Why learn Spanish?
  • Learning Spanish will put your child ahead of the competition in their future in their careers in healthcare, education, international business, politics, public service, sales and so much more.
  • Spanish is the 4th most spoken language in the world and the 2nd most spoken language in the United States.
  • The United States is the fifth largest Spanish-speaking community in the world after Mexico, Colombia, Spain and Argentina
  •  By the year 2025 projections indicate that the Latino population will total roughly 61 million people and will account for almost 1 out of every 5 people living in the U.S.
  • Spanish is the mother tongue of approximately 350 million people in the world. 
 Why at such an early age?
  • Research indicates that from ages 1 through 8 is the best time to introduce a new language to a child. If the 2nd language is introduced early in life children will learn it faster and retain it longer.
  • Being exposed to a 2nd language offers numerous benefits to young children including an improved ability to communicate, better cognitive development, richer cultural awareness, improved academic performance, superior educational opportunities and, ultimately, better jobs.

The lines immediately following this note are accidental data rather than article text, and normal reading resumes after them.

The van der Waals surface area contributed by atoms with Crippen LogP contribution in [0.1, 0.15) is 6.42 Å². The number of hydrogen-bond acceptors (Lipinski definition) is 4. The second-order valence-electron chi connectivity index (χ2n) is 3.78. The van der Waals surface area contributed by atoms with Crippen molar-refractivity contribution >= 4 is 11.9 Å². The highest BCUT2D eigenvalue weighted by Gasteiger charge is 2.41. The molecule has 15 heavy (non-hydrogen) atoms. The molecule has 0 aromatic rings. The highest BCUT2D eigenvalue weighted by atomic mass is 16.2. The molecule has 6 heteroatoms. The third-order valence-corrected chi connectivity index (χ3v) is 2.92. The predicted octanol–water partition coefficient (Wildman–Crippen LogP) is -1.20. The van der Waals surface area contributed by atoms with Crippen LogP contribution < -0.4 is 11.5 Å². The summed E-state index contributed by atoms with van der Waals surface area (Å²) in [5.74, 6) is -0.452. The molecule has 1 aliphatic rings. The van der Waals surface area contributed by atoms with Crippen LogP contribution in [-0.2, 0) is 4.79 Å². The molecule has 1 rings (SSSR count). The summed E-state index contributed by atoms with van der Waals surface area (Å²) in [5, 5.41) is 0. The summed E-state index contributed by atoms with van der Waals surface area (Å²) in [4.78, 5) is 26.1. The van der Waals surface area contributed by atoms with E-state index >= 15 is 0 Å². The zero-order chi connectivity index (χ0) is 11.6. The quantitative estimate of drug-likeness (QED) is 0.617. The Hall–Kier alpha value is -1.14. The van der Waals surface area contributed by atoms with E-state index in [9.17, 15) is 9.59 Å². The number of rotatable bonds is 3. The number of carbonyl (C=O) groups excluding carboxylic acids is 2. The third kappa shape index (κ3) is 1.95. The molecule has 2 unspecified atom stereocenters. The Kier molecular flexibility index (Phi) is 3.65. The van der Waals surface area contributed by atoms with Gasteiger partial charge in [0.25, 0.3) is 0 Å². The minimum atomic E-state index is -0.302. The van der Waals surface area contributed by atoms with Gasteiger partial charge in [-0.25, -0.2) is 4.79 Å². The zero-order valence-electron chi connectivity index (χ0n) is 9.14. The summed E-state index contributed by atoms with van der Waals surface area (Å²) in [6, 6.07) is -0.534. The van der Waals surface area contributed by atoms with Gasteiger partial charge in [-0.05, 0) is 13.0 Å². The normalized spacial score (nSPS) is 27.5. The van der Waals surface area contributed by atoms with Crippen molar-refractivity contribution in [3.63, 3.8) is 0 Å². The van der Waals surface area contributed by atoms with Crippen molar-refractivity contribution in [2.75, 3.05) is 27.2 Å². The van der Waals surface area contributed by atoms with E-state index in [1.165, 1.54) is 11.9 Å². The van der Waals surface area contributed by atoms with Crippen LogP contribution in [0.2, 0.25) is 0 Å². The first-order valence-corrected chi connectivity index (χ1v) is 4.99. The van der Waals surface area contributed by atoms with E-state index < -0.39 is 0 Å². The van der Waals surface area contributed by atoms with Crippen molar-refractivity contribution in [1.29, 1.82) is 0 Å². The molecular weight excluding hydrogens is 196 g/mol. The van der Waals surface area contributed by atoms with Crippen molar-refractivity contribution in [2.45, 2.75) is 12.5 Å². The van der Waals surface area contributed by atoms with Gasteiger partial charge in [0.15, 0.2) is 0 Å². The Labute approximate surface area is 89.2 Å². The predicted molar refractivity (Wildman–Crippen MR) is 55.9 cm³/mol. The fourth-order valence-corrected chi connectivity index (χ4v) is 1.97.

• The earlier a child is exposed to a 2nd language the more likely they will speak it with native pronunciation.
  • One recent study found that bilingual children learn to read sooner than their single language counterparts, have increased creative skills and become proficient problem solvers. Another study indicated that bilingual children also performed better on math and verbal sections of standardized tests than single language children.
  • Children have emotional advantages as well. Since they're not as self-conscious as adults, they are not afraid of pronouncing words wrong. They are willing to call out their new foreign words (whether right or wrong) and their spontaneity pays off with a faster fluency adoption.
  • There are different areas in the brain controlling different functions in our lives. When we brush our teeth, sign our names or drive a car, we don't consciously think: "move the right hand up and down like this," "capitalize this letter," or "turn the wheel 30 degrees to the left." These are examples of automatic brain function. When children acquire language, this same part of the brain, called the "deep motor area," is what they use, so the language is like second nature. When adults learn a second or third language, their brains operate differently. The window of opportunity to imprint information and skills in the deep motor region of the brain is widest during early childhood and nearly shut by the time we reach about 18. Therefore, adults have to store information elsewhere, in a more active brain region. As a consequence, adults usually think sentences through in a native tongue and then translate them word-by-word, instead of thinking automatically in another language like a child would. Even for people with extensive training in a second language as an adult, who feel their speech is automatic, on a neurological level the brain is still operating differently from a child's.